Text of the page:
What is your writing process?
My writing process is quite unconventional. I have a little television screen in my head that plays out my story. I close my eyes and visualize every detail, which I transfer to the manuscript. I become all my characters - I cuss, spit, drink whiskey, kill people, have luscious sex and am, of course, laugh until sunrise!!! Gosh, I LOVE to write!
Do you remember the first story you ever read, and the impact it had on you?
We were extremely poor growing up - it wasn't exactly "convenient" to be poor. My parents were uneducated but read constantly, especially my dad. All seven kids became avid readers because we had NO toys nor the money to go anywhere (I didn't go to a movie or eat in a restaurant until I was grown). At school, I had access to the library for books. I remember only one author - Elizabeth Howard. A perfect author for my age at the time. I loved her sweet, gentle stories. Then, as I became older, I read Leon Uris and was moved by his stories. The plight of the Jews took me from my little country life and made me aware of the world. It also caused me to great respect all people and molded me into a person who honors everyone, no matter who they are or what they have.
How do you approach cover design?
Hardest part of publishing! I usually get an image in my head and pass the idea on to my cover artist and we work together until we're both happy!
What book marketing techniques have been most effective for you?
I LOVE book signings as I enjoy engaging the public. I have very successful book signings and usually sell out of books! My sense of humor has been a great tool in selling books! I have a flair for marketing and have used "guerrilla" approaches in all OF my marketing. I really should write a book on this for other authors as it has been amazingly successful for me. My favorite is going into a crowded restaurant with a bunch of folks and sneaking a copy of my book to a stranger who's sitting at another table with a bunch of folks and ask them to bring the book over to my table to ask for my autograph. My friends are impressed but the stranger is delighted as well as his friends. They will "talk" about the incident at the office, with their families, etc. And that's what a reader base is composed of - PEOPLE WHO TALK ABOUT A BOOK AND ITS AUTHOR!! Another humorous line I like and which gets results is to approach someone and say "Would you like to meet a celebrity?" The laughs go on and on!!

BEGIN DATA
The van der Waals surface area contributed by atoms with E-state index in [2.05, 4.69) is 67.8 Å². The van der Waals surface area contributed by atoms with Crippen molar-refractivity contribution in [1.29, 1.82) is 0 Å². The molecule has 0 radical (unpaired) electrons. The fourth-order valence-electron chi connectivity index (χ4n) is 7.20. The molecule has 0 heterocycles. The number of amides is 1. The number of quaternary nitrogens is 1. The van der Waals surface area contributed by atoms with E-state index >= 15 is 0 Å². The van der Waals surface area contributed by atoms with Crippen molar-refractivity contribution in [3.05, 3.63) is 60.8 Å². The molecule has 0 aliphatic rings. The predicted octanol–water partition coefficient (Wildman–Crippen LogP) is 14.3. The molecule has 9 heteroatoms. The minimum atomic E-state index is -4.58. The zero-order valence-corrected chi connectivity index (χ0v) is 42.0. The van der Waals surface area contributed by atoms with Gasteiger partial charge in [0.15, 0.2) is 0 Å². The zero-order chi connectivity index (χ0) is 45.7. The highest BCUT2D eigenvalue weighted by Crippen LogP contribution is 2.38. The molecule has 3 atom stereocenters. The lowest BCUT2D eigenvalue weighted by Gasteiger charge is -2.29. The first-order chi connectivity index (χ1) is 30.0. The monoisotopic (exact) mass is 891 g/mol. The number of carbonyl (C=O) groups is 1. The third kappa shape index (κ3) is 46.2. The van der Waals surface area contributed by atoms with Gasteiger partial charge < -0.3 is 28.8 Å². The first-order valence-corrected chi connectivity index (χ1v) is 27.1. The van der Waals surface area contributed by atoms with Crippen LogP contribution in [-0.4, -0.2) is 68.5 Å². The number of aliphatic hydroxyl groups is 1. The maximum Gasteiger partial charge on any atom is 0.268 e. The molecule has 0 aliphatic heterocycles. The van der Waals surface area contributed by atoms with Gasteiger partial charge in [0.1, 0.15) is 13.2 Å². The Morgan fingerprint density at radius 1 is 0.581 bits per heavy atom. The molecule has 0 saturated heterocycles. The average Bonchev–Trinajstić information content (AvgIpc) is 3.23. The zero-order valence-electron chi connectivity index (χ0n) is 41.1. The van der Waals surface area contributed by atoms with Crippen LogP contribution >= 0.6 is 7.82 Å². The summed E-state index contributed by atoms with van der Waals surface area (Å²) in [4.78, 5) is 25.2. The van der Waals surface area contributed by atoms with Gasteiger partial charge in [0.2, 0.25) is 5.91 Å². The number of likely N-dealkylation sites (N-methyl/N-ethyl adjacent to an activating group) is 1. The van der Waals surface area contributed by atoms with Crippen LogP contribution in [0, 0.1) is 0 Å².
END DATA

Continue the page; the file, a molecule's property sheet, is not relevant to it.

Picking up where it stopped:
Published 2013-11-06.
Smashwords Interviews are created by the profiled author, publisher or reader.

Books by This Author

The Boardinghouse - A Return To Ivy Log
Price: $2.99 USD. Words: 72,500. Language: English. Published: February 5, 2015. Categories: Fiction » Romance » General, Fiction » Christian » Romance
The humdrum of small town Ivy Log, Georgia, explodes with passion and heartache when mountain-man Wiley Hanson leaves his idyllic life high in the Appalachians and falls in love with seductive redhead Paula Jennings . . . and irresistible mixed-blood Pyune Murphy.
Grandma Takes A Lover
Price: $2.99 USD. Words: 50,660. Language: English. Published: October 17, 2013. Categories: Fiction » Romance » Adult
Adela Harper, a widowed grandmother, discovers that passion is ageless when she realizes it's never too late for love or lust. Romance is waiting for her just across the fence where handsome recluse Frank Carberry sits on his porch and watches the woman he has despised for forty years. The two are not meant to be together until . . .
Madame Delaflote, Impeccable Spy
Price: $2.99 USD. Words: 74,340. Language: English. Published: June 26, 2013. Categories: Fiction » Thriller & suspense » Spies & espionage
A young war widow survives the German invasion of Paris and becomes a spy for Britain's Secret Intelligence Service. Her involvement with the French Resistance and a British SIS agent provides her the opportunity to revenge the death of her husband. Eleonore is beautiful, but can her slim fingers curl around a 9mm and sqeeze the trigger when she faces the Nazis and the treacherous Gestapo.